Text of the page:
<dd>Generate server parameters <tt>MV</tt> and <tt><i>nkeys</i></tt> client keys for the Mu-Varadharajan (MV)  identity scheme. Note: support for this option should be considered a work in progress.</dd>

<h4 id="rand">Random Seed File</h4>

<p>All cryptographically sound key generation schemes must have means to randomize the entropy seed used to initialize the internal pseudo-random number generator used by the OpenSSL library routines. If a site supports <tt>ssh</tt>, it is very likely that means to do this are already available. The entropy seed used by the OpenSSL library is contained in a file, usually called <tt>.rnd</tt>, which must be available when starting the <tt>ntp-keygen</tt> program or <tt>ntpd</tt> daemon.</p>

<p>The OpenSSL library looks for the file using the path specified by the <tt>RANDFILE</tt> environment variable in the user home directory, whether root or some other user. If the <tt>RANDFILE</tt> environment variable is not present, the library looks for the <tt>.rnd</tt> file in the user home directory. Since both the <tt>ntp-keygen</tt> program and <tt>ntpd</tt> daemon must run as root, the logical place to put this file is in <tt>/.rnd</tt> or <tt>/root/.rnd</tt>. If the file is not available or cannot be written, the program exits with a message to the system log.</p>

<h4 id="priv">Cryptographic Data Files</h4>

<p>File and link names are in the form <tt>ntpkey_<i>key</i>_<i>name</i>.<i>fstamp</i></tt>, where <tt><i>key</i></tt> is the key or parameter type, <tt><i>name</i></tt> is the host or group name and <tt><i>fstamp</i></tt> is the filestamp (NTP seconds) when the file was created). By convention, key fields in generated file names include both upper and lower case alphanumeric characters, while key fields in generated link names include only lower case characters. The filestamp is not used in generated link names.</p>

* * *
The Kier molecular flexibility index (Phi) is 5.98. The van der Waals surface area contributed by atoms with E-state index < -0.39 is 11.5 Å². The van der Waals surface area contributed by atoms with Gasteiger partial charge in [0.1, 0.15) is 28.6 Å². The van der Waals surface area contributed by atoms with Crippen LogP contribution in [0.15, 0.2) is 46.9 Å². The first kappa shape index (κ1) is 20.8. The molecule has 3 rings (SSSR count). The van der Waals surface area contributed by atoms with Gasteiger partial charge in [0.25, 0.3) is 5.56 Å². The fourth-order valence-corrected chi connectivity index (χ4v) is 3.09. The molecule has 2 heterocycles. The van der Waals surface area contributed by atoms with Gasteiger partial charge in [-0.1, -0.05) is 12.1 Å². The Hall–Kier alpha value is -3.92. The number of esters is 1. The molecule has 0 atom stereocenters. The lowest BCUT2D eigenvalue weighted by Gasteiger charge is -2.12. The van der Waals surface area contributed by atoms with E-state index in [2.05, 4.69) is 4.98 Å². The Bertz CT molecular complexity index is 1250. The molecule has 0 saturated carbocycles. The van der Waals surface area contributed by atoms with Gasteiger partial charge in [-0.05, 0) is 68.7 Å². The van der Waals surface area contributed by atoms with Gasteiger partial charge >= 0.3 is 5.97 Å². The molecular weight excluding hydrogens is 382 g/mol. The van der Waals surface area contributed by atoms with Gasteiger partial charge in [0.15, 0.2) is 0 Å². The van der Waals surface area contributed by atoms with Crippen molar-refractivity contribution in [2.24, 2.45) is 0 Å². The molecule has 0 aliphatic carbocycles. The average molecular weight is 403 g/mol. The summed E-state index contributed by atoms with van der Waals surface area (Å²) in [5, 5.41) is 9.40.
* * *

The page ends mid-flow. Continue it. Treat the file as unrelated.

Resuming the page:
<p>The key type is a string defining the cryptographic function. Key types include public/private keys <tt>host</tt> and <tt>sign</tt>, certificate <tt>cert</tt> and several challenge/response key types. By convention, files used for challenges have a <tt>par</tt> subtype, as in the IFF challenge <tt>IFFpar</tt>, while files for responses have a <tt>key</tt> subtype, as in the GQ response <tt>GQkey</tt>.</p>

<p>All files begin with two nonencrypted lines. The first line contains the file name in the format <tt>ntpkey_<i>key</i>_<i>host</i>.<i>fstamp</i></tt>. The second line contains the datestamp in conventional Unix <tt>date</tt> format. Lines beginning with <tt>#</tt> are ignored.</p>

<p>The remainder of the file contains cryptographic data encoded first using ASN.1 rules, then encrypted using the DES-CBC algorithm and given password and finally written in PEM-encoded printable ASCII text preceded and followed by MIME content identifier lines.</p>

<p id="symkey">The format of the symmetric keys file is somewhat different than the other files in the interest of backward compatibility. Since DES-CBC is deprecated in NTPv4, the only key format of interest is MD5 alphanumeric strings. Following the header the keys are entered one per line in the format</p>

<p><i><tt>keyno type key</tt></i></p>

<p>where <i><tt>keyno</tt></i> is a positive integer in the range 1-65,535, <i><tt>type</tt></i> is the string <tt>MD5</tt> defining the key format and <i><tt>key</tt></i> is the key itself, which is a printable ASCII string 16 characters or less in length. Each character is chosen from the 93 printable characters in the range 0x21 through 0x7f excluding space and the '#' character.</p>

<p>Note that the keys used by the <tt>ntpq</tt> and <tt>ntpdc</tt> programs are checked against passwords requested by the programs and entered by hand, so it is generally appropriate to specify these keys in human readable ASCII format.</p>

<p>The <tt>ntp-keygen</tt> program generates a MD5 symmetric keys file <tt>ntpkey_MD5key_<i>hostname.filestamp</i></tt>. Since the file contains private shared keys, it should be visible only to root and distributed by secure means to other subnet hosts. The NTP daemon loads the file <tt>ntp.keys</tt>, so <tt>ntp-keygen</tt> installs a soft link from this name to the generated file. Subsequently, similar soft links must be installed by manual or automated means on the other subnet hosts. While this file is not used with the Autokey Version 2 protocol, it is needed to authenticate some remote configuration commands used by the <a href="ntpq.html"><tt>ntpq</tt></a> and <a href="ntpdc.html"><tt>ntpdc</tt></a> utilities.</p>

<h4 id="bug">Bugs</h4>

<p>It can take quite a while to generate some cryptographic values, from one to several minutes with modern architectures such as UltraSPARC and up to tens of minutes to an hour with older architectures such as SPARC IPC.</p>